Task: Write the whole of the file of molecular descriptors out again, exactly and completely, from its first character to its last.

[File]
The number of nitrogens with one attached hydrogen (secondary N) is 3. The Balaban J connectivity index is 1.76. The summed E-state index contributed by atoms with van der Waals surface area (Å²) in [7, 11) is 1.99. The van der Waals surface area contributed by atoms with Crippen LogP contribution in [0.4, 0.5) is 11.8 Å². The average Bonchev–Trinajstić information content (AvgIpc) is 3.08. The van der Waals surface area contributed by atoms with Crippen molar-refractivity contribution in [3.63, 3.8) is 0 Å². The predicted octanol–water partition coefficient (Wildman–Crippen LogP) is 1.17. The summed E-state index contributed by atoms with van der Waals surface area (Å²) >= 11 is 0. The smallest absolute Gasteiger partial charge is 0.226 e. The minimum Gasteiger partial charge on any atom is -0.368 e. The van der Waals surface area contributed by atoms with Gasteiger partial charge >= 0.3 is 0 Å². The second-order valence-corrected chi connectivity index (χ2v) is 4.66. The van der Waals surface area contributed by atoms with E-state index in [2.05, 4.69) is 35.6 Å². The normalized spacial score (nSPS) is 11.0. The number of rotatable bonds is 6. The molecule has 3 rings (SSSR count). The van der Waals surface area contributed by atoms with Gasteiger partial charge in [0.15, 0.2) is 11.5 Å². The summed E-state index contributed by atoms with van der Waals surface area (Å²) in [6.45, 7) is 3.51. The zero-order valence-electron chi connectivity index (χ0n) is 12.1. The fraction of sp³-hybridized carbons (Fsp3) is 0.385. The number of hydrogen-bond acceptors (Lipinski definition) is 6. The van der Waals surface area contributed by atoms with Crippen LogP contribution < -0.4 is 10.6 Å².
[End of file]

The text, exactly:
The number of nitrogens with one attached hydrogen (secondary N) is 3. The Balaban J connectivity index is 1.76. The summed E-state index contributed by atoms with van der Waals surface area (Å²) in [7, 11) is 1.99. The van der Waals surface area contributed by atoms with Crippen LogP contribution in [0.4, 0.5) is 11.8 Å². The average Bonchev–Trinajstić information content (AvgIpc) is 3.08. The van der Waals surface area contributed by atoms with Crippen molar-refractivity contribution in [3.63, 3.8) is 0 Å². The predicted octanol–water partition coefficient (Wildman–Crippen LogP) is 1.17. The summed E-state index contributed by atoms with van der Waals surface area (Å²) >= 11 is 0. The smallest absolute Gasteiger partial charge is 0.226 e. The minimum Gasteiger partial charge on any atom is -0.368 e. The van der Waals surface area contributed by atoms with Gasteiger partial charge >= 0.3 is 0 Å². The second-order valence-corrected chi connectivity index (χ2v) is 4.66. The van der Waals surface area contributed by atoms with E-state index in [2.05, 4.69) is 35.6 Å². The normalized spacial score (nSPS) is 11.0. The number of rotatable bonds is 6. The molecule has 3 rings (SSSR count). The van der Waals surface area contributed by atoms with Gasteiger partial charge in [0.15, 0.2) is 11.5 Å². The summed E-state index contributed by atoms with van der Waals surface area (Å²) in [6.45, 7) is 3.51. The zero-order valence-electron chi connectivity index (χ0n) is 12.1. The fraction of sp³-hybridized carbons (Fsp3) is 0.385. The number of hydrogen-bond acceptors (Lipinski definition) is 6. The van der Waals surface area contributed by atoms with Crippen LogP contribution < -0.4 is 10.6 Å².